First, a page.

Grant Holicky 14:42
Rob Pickels 14:43
you know it does make for a fun weekend next year. Trevor, you should go to Italy with Chris case and alter explorations for YOLO mites 8000 5000
Grant Holicky 14:53
be totally up his alley.
Rob Pickels 14:55
It would personally
Grant Holicky 14:56
Take me. Oh Chris would take you.
Trevor Connor 14:58
Well, Chris will not take me on any long ride he doesn’t even invite me to them anymore.
Grant Holicky 15:07
All right, fair enough.
Trevor Connor 15:08
All right, did we squeeze all the juice out of this lemon think
Grant Holicky 15:11
we did it justice
Chris Case 15:15
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Rob Pickels 16:22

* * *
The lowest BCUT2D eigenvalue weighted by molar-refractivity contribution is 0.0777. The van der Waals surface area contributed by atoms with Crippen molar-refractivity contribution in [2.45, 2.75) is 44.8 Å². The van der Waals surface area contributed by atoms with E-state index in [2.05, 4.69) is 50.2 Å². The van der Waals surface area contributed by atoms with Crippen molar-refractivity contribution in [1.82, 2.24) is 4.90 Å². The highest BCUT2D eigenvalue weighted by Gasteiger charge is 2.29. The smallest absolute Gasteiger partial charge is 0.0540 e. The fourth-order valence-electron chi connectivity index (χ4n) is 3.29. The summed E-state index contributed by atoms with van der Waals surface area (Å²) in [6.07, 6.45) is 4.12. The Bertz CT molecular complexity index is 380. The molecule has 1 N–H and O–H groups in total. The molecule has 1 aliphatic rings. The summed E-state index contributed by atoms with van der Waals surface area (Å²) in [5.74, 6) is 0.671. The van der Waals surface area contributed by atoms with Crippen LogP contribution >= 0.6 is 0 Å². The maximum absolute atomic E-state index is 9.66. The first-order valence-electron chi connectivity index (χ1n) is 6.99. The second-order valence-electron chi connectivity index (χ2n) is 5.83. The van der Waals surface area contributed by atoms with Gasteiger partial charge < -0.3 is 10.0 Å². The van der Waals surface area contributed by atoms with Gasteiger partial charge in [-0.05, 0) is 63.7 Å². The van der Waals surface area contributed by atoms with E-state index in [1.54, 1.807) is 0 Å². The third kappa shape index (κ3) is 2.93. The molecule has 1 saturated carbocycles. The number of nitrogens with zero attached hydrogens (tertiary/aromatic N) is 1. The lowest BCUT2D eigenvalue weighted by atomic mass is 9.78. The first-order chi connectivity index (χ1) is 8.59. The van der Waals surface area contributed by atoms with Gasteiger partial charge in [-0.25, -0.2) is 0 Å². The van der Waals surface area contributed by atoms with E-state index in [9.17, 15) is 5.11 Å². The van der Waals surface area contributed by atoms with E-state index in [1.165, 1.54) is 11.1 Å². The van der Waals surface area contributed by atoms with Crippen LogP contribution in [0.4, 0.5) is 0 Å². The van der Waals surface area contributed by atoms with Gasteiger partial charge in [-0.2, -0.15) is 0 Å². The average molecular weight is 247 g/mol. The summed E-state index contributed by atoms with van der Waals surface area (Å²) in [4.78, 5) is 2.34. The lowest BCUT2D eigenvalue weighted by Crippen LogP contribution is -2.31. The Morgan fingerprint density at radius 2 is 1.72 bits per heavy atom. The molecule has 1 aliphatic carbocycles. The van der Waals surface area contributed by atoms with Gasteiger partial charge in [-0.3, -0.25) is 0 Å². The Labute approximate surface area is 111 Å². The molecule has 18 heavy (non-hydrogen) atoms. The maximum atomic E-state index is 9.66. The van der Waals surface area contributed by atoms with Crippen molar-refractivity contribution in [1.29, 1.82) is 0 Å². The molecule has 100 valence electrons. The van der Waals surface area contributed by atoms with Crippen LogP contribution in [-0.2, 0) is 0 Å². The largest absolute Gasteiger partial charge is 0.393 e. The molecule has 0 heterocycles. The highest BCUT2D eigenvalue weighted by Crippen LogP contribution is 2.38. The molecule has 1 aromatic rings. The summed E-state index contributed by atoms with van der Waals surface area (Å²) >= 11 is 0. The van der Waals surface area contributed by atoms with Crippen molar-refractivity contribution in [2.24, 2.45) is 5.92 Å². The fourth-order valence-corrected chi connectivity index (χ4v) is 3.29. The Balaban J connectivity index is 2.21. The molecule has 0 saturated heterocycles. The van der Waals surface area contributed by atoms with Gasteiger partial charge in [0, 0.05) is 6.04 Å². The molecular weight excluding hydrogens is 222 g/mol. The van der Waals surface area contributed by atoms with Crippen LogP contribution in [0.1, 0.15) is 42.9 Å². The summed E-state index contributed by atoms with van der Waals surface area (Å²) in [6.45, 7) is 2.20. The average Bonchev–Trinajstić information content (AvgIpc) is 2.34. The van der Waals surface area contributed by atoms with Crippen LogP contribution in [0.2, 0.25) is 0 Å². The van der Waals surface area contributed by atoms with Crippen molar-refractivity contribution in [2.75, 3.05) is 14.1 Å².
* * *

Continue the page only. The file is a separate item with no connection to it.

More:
Training who trains anymore? Trevor apparently I knew he was the only only one no grant you still train but me. I’ve kind of lost my training Mojo I’m not going to live. As everybody knows I had a pretty big spring, right? I rode my mountain bike mostly across Portugal I missed a day because my bike got lost by the airline. I know I went to Finland and did some of Finland gravel. And that was the breaking point for me, right? We’ve talked about this where I dropped out of Finland gravel, because I kind of thought it would be more fun to go paddleboarding with my kids. And since then, that mindset, and I don’t necessarily think it’s sort of overtraining, I think that I’m just a little bit bored with riding bikes right now. And to go out and ride the same roads. And the same trails that I always ride is just not that inspiring. I still love riding my bike. As I mentioned, I had a great three, four day weekend in an RV with some friends and we mountain bike all over the state. And it was amazing. And we had so much fun, but I just can’t bring myself to train. And what I’m asking of you guys is because I know I know my mojo was going to come back probably in the middle of winter, and I’m going to be super stoked for next year. And all of these big plans, my friends are all gonna say I’m crazy. I want to make sure that I’m still in a good place to do all the things that I love to do. I don’t want to give up on biking per se, I don’t want to give up on fitness and all of the things that I love. But gosh, man, it’s the Fall Winter is coming. What the heck do I do in the meantime? To keep my sanity to keep my fitness? When I don’t want to be out there doing hill repeats on my bike? Do I Find a parallel sport? Do I just ride for fun? How do I make it through the next three months so that I’m still in a good place when it comes back?